The Arizona primary election will be held on August 30, 2016. Reproductive health care access has been under attack, both nationally and statewide, but Planned Parenthood Advocates of Arizona has endorsed candidates who have shown strong commitment to reproductive justice. To acquaint you with our endorsed candidates, we are running a series called “Meet Our Candidates.” In order to vote in the primary election, you need to have been registered to vote by August 1. Missed the deadline? You can still register online for November’s general election. Make your voice heard in 2016!
Tammy Caputi’s business, Yale Electric West, buys and distributes lighting and electrical supplies for large commercial construction projects. It’s also a metaphor for what she says she intends to do as a public servant.
“For the last 15 years, I’ve provided light fixtures that light up our valley, and now I want to help light up our state House,’’ she said to us in a July 31 email.
The New England transplant, married for 12 years, lives in Scottsdale, where she’s active in the Jewish community, her Democratic legislative district, and physical fitness activities.
“Women’s voices matter. I cannot and will not be shushed.”
“I am an outspoken feminist and a fierce advocate for women’s rights, particularly reproductive rights,’’ she said. “How can anyone possibly run for public office and not be a feminist?’’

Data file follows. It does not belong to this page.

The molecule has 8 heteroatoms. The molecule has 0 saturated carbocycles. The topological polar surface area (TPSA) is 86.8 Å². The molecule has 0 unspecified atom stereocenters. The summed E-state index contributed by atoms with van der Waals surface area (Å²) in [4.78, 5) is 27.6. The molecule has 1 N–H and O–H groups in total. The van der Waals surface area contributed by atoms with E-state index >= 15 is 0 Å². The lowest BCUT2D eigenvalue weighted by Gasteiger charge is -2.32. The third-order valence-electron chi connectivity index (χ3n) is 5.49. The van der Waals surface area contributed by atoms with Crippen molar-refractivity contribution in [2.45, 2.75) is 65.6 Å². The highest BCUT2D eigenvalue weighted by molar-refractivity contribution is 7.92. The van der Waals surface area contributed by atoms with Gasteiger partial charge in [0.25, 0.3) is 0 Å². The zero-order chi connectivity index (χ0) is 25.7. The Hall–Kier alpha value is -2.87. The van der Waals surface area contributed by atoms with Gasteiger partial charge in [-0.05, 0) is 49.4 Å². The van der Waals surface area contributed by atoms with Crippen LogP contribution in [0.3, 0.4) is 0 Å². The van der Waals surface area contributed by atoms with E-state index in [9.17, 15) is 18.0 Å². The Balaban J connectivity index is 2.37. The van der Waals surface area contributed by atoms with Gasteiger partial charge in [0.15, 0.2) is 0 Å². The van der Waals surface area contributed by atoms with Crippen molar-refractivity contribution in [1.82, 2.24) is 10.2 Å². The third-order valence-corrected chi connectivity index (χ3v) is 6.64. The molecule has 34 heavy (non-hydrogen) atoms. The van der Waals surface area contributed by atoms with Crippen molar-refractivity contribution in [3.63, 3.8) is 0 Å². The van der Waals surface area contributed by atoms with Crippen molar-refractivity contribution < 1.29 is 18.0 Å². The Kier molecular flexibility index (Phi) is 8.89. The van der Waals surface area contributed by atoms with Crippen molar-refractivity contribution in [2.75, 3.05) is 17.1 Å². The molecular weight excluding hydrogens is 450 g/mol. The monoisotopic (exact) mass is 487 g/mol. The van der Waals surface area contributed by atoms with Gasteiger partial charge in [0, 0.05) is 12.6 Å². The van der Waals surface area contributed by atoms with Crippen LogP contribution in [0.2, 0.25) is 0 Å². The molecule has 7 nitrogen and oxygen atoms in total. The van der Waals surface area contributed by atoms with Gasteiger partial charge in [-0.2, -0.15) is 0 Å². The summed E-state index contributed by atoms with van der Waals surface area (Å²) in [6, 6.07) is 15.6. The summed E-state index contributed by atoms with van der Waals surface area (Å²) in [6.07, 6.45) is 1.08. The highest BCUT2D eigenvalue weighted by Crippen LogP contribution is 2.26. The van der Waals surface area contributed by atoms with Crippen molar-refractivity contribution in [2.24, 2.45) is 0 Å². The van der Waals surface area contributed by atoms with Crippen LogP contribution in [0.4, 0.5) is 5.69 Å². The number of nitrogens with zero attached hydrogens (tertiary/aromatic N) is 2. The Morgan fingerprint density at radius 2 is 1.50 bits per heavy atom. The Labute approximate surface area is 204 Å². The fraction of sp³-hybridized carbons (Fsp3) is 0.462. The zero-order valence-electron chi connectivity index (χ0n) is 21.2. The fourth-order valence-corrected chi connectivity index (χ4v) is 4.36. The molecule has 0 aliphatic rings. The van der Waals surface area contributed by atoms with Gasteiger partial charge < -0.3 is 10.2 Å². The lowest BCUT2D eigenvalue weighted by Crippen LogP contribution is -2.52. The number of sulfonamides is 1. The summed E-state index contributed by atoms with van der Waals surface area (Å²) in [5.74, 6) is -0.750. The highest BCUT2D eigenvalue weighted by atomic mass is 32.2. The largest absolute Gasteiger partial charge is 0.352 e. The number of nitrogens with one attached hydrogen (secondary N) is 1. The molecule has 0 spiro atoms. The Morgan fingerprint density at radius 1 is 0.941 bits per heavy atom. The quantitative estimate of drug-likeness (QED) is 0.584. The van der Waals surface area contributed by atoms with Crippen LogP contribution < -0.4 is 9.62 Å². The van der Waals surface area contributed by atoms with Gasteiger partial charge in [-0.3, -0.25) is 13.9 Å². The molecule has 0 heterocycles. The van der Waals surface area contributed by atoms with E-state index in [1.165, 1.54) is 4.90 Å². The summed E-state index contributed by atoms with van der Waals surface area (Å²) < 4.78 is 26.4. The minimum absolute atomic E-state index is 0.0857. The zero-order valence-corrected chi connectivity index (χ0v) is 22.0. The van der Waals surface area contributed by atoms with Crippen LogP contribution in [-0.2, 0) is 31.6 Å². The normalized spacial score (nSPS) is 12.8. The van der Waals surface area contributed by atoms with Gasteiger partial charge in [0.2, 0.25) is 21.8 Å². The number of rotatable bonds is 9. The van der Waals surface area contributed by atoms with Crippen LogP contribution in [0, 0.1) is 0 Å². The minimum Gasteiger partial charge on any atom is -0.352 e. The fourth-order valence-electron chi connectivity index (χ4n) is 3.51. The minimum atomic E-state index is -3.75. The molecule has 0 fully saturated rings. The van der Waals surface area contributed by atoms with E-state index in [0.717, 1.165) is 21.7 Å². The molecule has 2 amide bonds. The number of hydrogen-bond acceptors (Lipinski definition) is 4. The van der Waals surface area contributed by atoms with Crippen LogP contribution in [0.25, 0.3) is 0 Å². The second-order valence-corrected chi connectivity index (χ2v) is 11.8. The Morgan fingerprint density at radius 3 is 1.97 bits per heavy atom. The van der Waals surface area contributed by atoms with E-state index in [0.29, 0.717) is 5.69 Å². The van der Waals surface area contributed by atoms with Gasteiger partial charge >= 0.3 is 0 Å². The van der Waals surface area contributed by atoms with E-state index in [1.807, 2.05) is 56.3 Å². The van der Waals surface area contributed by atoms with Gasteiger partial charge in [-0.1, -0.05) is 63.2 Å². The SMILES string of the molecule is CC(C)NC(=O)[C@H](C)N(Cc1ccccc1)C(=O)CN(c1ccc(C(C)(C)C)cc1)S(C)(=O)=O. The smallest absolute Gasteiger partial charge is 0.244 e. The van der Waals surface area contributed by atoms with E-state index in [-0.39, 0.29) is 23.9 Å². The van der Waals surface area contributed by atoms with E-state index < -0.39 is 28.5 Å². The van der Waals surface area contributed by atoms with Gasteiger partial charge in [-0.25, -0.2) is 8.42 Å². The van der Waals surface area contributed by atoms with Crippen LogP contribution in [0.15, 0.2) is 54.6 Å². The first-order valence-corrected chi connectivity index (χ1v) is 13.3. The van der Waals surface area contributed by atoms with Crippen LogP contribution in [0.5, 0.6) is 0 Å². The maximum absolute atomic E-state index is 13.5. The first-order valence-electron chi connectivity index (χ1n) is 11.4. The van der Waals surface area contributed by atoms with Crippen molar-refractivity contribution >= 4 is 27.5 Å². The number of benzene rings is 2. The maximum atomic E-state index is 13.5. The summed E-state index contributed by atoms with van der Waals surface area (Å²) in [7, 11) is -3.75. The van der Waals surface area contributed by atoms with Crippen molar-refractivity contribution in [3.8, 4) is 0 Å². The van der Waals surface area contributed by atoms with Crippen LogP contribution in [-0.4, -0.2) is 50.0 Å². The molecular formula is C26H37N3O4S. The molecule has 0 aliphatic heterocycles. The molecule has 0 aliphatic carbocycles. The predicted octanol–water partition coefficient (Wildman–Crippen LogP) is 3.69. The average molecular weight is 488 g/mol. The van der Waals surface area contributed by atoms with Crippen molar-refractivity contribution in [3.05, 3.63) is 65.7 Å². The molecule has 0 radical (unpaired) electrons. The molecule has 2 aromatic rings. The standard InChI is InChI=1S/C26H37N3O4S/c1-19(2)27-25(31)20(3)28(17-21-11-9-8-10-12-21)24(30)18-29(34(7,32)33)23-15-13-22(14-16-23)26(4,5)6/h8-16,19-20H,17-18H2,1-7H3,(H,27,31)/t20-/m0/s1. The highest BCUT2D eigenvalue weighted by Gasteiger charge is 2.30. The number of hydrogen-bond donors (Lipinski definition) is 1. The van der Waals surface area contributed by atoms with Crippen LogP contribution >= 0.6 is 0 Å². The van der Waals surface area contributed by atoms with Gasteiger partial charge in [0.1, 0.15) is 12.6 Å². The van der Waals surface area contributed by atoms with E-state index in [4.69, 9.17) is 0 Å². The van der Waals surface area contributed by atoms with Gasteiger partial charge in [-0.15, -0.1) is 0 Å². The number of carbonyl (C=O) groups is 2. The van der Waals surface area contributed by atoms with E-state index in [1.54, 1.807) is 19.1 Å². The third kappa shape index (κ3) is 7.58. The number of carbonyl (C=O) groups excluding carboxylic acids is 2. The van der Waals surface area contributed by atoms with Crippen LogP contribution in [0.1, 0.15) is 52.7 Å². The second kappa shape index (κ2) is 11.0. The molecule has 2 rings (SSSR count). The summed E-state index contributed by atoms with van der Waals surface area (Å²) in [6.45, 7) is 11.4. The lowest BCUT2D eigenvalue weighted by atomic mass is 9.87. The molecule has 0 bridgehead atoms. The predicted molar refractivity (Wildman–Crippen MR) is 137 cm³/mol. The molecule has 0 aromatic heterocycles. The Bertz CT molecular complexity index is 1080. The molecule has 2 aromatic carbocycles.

Below are her answers to Planned Parenthood Advocates of Arizona’s questions.
Tell us a little about yourself.
I’m running for the House of Representatives in District 23, Scottsdale/Fountain Hills/Rio Verde, because I want to make a difference. I’ve lived in Scottsdale for 20 years; Arizona is my home. I’m a successful local business owner, homeowner, and taxpayer. I have three children in the public school system and I want the best for them. I also want the best for the people in our communities. Our current representatives are not representing all of us. I want everyone in our district to have a voice.
I have a B.A. from Wellesley College in economics and women’s studies, and an MBA from Simmons College Graduate School of Management. I have three young daughters who I am raising to be strong, independent, self-confident women. Many people have told me that I have to hide my feminism to run for office. A feminist is anyone who believes in the social, economic, and political equality of women.
The values of my campaign are: opportunity for all citizens, responsibility from all citizens, and a community where every member has a voice. I am committed to working on a better government that amplifies the voices of all the members of our community.
What kind of beneficial legislation would you like to see introduced, and why do you think it’s important to fight for it?
I want to be in the Legislature to fight for all the issues that matter to women, which are all the issues the Republican Party platform opposes: reproductive rights, birth control, health care, equal pay, the ERA, the environment, minimum wage, our schools, our children’s welfare. I am loud and proud about supporting issues that matter to women. These are economic issues that affect all citizens. Women are more than half of the population and a part of everyone’s family. Every issue that impacts women impacts everyone. We do not need to hide or apologize for standing up for what is right, and what is important to us. We are not a special interest. Women’s voices matter. I cannot and will not be shushed.
Some Arizona school districts, like Tucson Unified School District, are beginning to include comprehensive sex education in their classrooms, but progress has been slow. How would you like to see sexuality education addressed on a statewide level?